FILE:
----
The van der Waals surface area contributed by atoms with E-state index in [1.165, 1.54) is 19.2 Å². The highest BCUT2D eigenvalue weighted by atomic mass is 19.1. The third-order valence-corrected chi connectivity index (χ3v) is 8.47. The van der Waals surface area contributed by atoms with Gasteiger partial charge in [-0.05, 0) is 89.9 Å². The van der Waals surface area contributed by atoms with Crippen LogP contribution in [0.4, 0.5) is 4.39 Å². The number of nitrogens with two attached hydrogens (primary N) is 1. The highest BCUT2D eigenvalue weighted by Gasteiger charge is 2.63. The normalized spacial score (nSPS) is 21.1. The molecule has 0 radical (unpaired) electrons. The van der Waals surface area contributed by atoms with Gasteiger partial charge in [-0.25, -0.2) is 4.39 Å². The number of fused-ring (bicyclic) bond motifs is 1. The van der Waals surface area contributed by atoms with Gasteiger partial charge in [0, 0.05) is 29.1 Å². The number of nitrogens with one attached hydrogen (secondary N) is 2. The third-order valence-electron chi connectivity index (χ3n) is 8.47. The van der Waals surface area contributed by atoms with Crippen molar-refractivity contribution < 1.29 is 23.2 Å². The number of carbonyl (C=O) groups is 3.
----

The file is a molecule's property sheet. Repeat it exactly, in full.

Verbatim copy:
The van der Waals surface area contributed by atoms with E-state index in [1.165, 1.54) is 19.2 Å². The highest BCUT2D eigenvalue weighted by atomic mass is 19.1. The third-order valence-corrected chi connectivity index (χ3v) is 8.47. The van der Waals surface area contributed by atoms with Gasteiger partial charge in [-0.05, 0) is 89.9 Å². The van der Waals surface area contributed by atoms with Crippen LogP contribution in [0.4, 0.5) is 4.39 Å². The number of nitrogens with two attached hydrogens (primary N) is 1. The highest BCUT2D eigenvalue weighted by Gasteiger charge is 2.63. The normalized spacial score (nSPS) is 21.1. The molecule has 0 radical (unpaired) electrons. The van der Waals surface area contributed by atoms with Gasteiger partial charge in [-0.25, -0.2) is 4.39 Å². The number of fused-ring (bicyclic) bond motifs is 1. The van der Waals surface area contributed by atoms with Gasteiger partial charge in [0, 0.05) is 29.1 Å². The number of nitrogens with one attached hydrogen (secondary N) is 2. The third-order valence-electron chi connectivity index (χ3n) is 8.47. The van der Waals surface area contributed by atoms with Crippen molar-refractivity contribution < 1.29 is 23.2 Å². The number of carbonyl (C=O) groups is 3.